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its okay, and sorry for the bad explanation. i got it to work as shown below: CREATE OR REPLACE FUNCTION tf_xy_point() RETURNS trigger AS $BODY$BEGIN IF TG_OP = 'UPDATE' OR TG_OP = 'INSERT' THEN new.easting := ST_X(new.wkb_geometry); new.northing := ST_Y(new.wkb_geometry); RETURN NEW; END IF; END;$BODY$ LANGUAGE plpgsql VOLATILE COST ...


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To me, it looks like you're on the right track, if I'm understanding your question clearly (which I'm not sure that I am. :P ) To me, it looks like you simply need a DECLARE block, where you are declaring variable values which will persist throughout the function block. Add DECLARE CREATE OR REPLACE FUNCTION insaft_function() RETURNS TRIGGER AS DECLARE ...


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While passing integer numbers, you can either cast the whole array: TG_ARGV::int[] Or you can cast an element, then it must be the element type: TG_ARGV[0]::int I used it that way in my answer to your previous question: SELECT in trigger function in two tables However, you are not passing integer numbers, but the text representation of integer ...


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Yes that's possible. Create the function with the user owning all those tables and use the SECURITY DEFINER modifier. SECURITY DEFINER specifies that the function is to be executed with the privileges of the user that created it. create or replace function foo() returns void as $body$ ... $body$ language plpgsql security definer; Also see the ...


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You have an unresolved naming conflict. You must be using an old version of Postgres without declaring it. Or you are operating with non-default configuration setting. Here you declare a variable named measurement_id: DECLARE measurement_id INTEGER; It's a folly to use ambiguous variable names to begin with. If you do it anyway, you ...


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Actually, this is all you need: NEW := jsonb_populate_record(NEW, NEW.json); Per documentation: jsonb_populate_record(base anyelement, from_json jsonb) Expands the object in from_json to a row whose columns match the record type defined by base (see note below). What's not documented: The row provided as first argument retains all values that ...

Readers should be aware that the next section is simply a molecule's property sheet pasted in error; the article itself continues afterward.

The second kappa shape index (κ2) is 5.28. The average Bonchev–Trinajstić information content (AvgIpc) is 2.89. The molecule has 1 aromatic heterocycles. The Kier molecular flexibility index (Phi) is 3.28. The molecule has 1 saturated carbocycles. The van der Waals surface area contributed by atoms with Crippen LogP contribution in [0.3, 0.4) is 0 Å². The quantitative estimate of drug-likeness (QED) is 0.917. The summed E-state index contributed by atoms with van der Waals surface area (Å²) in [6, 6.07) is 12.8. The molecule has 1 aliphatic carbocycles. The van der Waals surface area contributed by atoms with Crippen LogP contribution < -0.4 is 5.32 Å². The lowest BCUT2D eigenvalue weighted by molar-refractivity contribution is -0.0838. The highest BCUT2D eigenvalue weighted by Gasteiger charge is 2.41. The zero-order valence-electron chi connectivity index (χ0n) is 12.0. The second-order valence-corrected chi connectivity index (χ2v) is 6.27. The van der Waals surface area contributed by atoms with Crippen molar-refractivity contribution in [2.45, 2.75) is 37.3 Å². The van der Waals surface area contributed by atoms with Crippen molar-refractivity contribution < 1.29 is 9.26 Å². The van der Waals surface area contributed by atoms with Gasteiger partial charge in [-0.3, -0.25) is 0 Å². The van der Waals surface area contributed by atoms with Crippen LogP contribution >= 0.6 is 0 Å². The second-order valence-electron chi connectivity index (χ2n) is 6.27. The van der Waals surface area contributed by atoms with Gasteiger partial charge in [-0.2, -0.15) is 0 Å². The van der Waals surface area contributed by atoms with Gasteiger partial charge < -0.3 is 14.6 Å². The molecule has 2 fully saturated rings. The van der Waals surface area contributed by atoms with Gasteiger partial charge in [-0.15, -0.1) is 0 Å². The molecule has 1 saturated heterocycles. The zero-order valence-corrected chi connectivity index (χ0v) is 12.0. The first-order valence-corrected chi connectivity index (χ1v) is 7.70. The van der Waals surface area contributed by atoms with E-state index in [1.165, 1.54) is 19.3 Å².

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According to the docs PL/pgSQL Under the Hood, you can use the configuration parameter plpgsql.variable_conflict, either before creating the function or in the start of the function definition, declaring how you want such conflicts to be resolved (the 3 possible values are error (the default), use_variable and use_column): CREATE OR REPLACE FUNCTION ...


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I put in a little time to try and develop an answer for this question which may fit your needs, but since I don't have detailed criteria, it may not be perfect. Hopefully, though, it is close enough so that you can manipulate to meet your design needs. Initial assumptions To begin, I had to make a few initial assumptions to design the algorithm. 1) When ...


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Dynamic fields are notoriously difficult in plpgsql. In particular there's no way we can write new.variable := something where variable stands for a column name. See How to set value of composite variable field using dynamic SQL for ways that involve querying the catalog at runtime. Personally, I'd suggest a simpler solution with the plv8 language. CREATE ...



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